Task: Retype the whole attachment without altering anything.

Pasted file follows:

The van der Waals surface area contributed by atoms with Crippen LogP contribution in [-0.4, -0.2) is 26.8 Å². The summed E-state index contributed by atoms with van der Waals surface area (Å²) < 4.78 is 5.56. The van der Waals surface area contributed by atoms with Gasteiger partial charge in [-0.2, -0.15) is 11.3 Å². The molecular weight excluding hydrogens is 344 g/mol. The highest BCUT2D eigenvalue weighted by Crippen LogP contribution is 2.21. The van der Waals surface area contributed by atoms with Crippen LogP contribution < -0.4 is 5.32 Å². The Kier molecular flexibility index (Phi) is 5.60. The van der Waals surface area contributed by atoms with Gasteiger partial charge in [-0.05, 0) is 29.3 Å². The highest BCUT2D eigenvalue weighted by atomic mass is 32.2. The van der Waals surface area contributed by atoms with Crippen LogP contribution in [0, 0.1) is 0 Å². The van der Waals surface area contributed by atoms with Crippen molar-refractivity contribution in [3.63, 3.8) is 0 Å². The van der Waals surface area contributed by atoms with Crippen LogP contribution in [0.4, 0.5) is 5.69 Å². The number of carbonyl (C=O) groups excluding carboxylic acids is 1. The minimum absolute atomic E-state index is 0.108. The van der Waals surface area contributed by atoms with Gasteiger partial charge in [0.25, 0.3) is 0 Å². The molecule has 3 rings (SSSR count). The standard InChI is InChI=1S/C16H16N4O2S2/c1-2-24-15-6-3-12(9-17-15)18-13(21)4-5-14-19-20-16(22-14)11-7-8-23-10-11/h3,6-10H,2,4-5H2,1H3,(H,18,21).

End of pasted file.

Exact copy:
The van der Waals surface area contributed by atoms with Crippen LogP contribution in [-0.4, -0.2) is 26.8 Å². The summed E-state index contributed by atoms with van der Waals surface area (Å²) < 4.78 is 5.56. The van der Waals surface area contributed by atoms with Gasteiger partial charge in [-0.2, -0.15) is 11.3 Å². The molecular weight excluding hydrogens is 344 g/mol. The highest BCUT2D eigenvalue weighted by Crippen LogP contribution is 2.21. The van der Waals surface area contributed by atoms with Crippen LogP contribution < -0.4 is 5.32 Å². The Kier molecular flexibility index (Phi) is 5.60. The van der Waals surface area contributed by atoms with Gasteiger partial charge in [-0.05, 0) is 29.3 Å². The highest BCUT2D eigenvalue weighted by atomic mass is 32.2. The van der Waals surface area contributed by atoms with Crippen LogP contribution in [0, 0.1) is 0 Å². The van der Waals surface area contributed by atoms with Crippen molar-refractivity contribution in [3.63, 3.8) is 0 Å². The van der Waals surface area contributed by atoms with Crippen LogP contribution in [0.4, 0.5) is 5.69 Å². The number of carbonyl (C=O) groups excluding carboxylic acids is 1. The minimum absolute atomic E-state index is 0.108. The van der Waals surface area contributed by atoms with Gasteiger partial charge in [0.25, 0.3) is 0 Å². The molecule has 3 rings (SSSR count). The standard InChI is InChI=1S/C16H16N4O2S2/c1-2-24-15-6-3-12(9-17-15)18-13(21)4-5-14-19-20-16(22-14)11-7-8-23-10-11/h3,6-10H,2,4-5H2,1H3,(H,18,21).